While some of our fellow cruisers walked from the port to the old town, it seemed to be a fair distance just to get out of the port area. To maximize our time, we took the less expensive HOHO bus from the pier once around its route, which included the modern city, then got off at the upper part of the old town and started seeing the medieval sights. (There were two HOHO tour companies, but the other had three different lines and looked too time-consuming. The bus we took cost the same as taking the port shuttle both ways, but provided narration about the sights as well.)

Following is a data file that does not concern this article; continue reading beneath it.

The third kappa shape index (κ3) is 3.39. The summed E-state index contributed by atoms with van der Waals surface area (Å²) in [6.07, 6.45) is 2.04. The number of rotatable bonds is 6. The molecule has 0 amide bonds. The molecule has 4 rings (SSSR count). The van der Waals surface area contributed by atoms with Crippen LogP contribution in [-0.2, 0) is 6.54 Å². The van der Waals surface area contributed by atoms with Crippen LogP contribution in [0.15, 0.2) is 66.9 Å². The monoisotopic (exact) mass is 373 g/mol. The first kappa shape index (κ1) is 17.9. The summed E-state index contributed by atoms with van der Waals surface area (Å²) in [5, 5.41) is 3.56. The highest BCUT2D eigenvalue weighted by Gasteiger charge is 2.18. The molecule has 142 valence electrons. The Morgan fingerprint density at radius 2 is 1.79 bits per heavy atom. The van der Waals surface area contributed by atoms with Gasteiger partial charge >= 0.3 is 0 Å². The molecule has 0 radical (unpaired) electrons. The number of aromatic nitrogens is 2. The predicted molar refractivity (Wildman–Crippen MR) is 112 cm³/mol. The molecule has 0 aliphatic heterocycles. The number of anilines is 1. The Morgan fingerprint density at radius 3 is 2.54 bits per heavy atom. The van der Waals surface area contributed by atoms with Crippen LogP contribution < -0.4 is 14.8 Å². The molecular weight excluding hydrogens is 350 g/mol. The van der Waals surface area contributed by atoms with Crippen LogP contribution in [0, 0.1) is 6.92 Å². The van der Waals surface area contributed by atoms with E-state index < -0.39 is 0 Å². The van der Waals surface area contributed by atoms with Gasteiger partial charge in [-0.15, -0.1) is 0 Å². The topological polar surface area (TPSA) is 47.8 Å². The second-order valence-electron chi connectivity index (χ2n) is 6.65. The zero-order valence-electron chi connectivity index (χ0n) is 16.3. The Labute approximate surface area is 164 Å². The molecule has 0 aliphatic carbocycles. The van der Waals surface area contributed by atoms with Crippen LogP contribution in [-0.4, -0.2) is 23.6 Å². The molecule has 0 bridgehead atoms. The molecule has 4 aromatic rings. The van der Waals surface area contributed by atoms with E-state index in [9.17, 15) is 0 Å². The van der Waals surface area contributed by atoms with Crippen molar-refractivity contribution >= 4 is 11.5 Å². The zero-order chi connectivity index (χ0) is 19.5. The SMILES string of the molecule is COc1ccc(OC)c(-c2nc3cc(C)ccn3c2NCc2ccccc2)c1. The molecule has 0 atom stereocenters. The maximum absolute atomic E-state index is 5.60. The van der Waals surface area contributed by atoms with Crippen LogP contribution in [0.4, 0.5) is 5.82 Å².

There were plenty of churches open to the public, and one had a ceremony in progress complete with singing, which Estonians are apparently famous for. We took about a zillion photos of the winding streets and picturesque views, stopping here and there to shop or sit for a few moments. We ended up at a cafe on the main square, where we took a break over a beer and snacks before heading back to the port--where we did some more shopping at the stalls.
While we saw quite a bit of the city in one day, I'd love to go back so we could visit the museums. And shop, of course. The only possible downside was that the town was overrun with cruise ship visitors. Not only the Jewel but two other ships were in port that day. It made for a lot of crowds everywhere we went.